And so, I think it may be very difficult to call for an international agreement to say that ‑‑

DR. GUTMANN:  Yeah.  No, I wasn't asking for  ‑‑ I was just wondering what in this area the ‑‑ yeah.  What do ‑‑ this is a very general call, and the more we discuss it, the more general that ‑‑ we don't have in mind how this is going to happen.

DR. SULMASY:  I think we have to be careful with the first sentence, because I think there ‑‑ if we're going to put "sharing" in there ‑‑ because there are two different ethical questions, right?

One is the ethical acquisition, which could be either informed consent from a subject who is capable of giving consent, or other ways that the patient is not, right?  But we want to make sure that that's done ethically.  And we want to also facilitate the sharing across borders.  And I think trying to put those into one sentence may be complicated.

DR. GUTMANN:  And, in the same sentence is the challenges of obtaining consent ‑‑

DR. SULMASY:  Consent, right.

DR. GUTMANN:  ‑‑ and we're talking about individual consent, and not just the governmental consent ‑‑

DR. SULMASY:  Right, right.  So it's ‑‑

DR. GUTMANN:  ‑‑ to this.

DR. SULMASY:  So I think that they may be two sentences that need to be done for those, or something like that.

DR. GUTMANN:  There is no disagreement about the desirability ‑‑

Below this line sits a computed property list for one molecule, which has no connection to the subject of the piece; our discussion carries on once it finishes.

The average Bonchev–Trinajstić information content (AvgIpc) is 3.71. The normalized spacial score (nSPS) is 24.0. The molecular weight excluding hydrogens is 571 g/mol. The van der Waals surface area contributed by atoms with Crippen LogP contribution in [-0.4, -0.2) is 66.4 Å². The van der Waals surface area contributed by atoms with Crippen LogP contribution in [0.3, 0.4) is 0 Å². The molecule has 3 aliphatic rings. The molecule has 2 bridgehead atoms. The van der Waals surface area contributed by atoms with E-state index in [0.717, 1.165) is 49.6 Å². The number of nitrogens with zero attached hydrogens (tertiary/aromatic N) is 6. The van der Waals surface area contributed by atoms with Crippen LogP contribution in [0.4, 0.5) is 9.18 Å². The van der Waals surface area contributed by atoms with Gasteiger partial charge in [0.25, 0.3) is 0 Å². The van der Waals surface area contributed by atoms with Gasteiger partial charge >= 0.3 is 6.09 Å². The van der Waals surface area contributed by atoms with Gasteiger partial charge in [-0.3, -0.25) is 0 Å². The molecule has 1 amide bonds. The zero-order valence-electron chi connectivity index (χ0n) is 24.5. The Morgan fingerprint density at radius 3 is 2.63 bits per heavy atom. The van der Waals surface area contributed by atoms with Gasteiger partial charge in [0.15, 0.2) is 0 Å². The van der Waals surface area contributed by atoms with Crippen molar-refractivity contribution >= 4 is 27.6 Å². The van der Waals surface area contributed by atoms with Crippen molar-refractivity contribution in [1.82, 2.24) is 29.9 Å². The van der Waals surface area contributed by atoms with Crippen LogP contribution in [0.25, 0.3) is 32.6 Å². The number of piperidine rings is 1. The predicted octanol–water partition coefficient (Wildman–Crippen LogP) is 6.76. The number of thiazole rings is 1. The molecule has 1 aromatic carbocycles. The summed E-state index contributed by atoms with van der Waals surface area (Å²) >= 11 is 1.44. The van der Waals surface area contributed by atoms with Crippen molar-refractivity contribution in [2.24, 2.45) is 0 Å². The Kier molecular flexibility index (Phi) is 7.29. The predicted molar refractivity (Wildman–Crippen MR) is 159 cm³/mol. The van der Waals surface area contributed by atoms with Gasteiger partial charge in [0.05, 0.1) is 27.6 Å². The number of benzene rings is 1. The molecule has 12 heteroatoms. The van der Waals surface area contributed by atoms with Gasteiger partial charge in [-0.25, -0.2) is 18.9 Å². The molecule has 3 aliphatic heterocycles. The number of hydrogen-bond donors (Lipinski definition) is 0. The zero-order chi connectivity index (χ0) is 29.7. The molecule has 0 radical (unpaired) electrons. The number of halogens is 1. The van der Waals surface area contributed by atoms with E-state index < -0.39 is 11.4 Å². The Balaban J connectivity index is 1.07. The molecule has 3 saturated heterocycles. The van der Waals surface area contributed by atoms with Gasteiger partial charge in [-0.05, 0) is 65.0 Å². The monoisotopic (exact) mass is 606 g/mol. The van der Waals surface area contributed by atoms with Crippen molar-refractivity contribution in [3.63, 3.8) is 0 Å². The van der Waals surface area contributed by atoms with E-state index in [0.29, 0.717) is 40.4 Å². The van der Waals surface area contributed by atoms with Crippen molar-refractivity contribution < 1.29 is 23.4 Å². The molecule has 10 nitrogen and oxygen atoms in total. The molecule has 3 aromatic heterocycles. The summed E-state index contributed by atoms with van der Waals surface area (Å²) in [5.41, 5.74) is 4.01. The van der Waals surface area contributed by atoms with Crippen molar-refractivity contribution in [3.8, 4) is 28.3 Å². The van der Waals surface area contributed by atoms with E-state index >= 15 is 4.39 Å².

DR. SULMASY:  Correct, correct.

DR. GUTMANN:  ‑‑ of getting here.  I think we're going to need to work ‑‑ so there is no disagreement among the Commission.  That just would be good to get to.  I think we need to work on how specific can we be in this recommendation, because there is a lot in it that's very general.

DR. SULMASY:  And then just another question that I have about how much of this sharing that's desired by the scientific community is of the genome sequences of the subjects, versus the genomes of the virus, and et cetera.

So, it might be important to emphasize that in the report, because ‑‑

DR. GUTMANN:  It's the virus.

DR. SULMASY:  ‑‑ the privacy concerns are much less there, in terms of that.

DR. GUTMANN:  Right.  Good, good. That's very helpful.  I think we can move on with that, because we don't ‑‑ it's out there, and we just have to refine it.

DR. SULMASY:  Right.

DR. GUTMANN:  For our last recommendation, I'd like to highlight the importance of ethical perspectives, like the ones we heard today being integrated into public health decision‑making processes early and often.  This would require some sort of an advisory body or other public health consultant ‑‑ ethics consultant to be readily available to identify those considerations, ethical considerations relevant to public health emergencies and responses, in light of real‑time available evidence.

So, Anita, I believe that this closing recommendation fell under your bailiwick.  As well, if you would like to start us off, I will just read it.  "Ethical perspectives should be integrated into timely and agile public health decision‑making processes employed in response to rapidly‑unfolding epidemics.  An advisory body, or other qualified public health ethics consultant should be readily available to identify ethical considerations relevant to public health emergencies and responses in light of real‑time available evidence.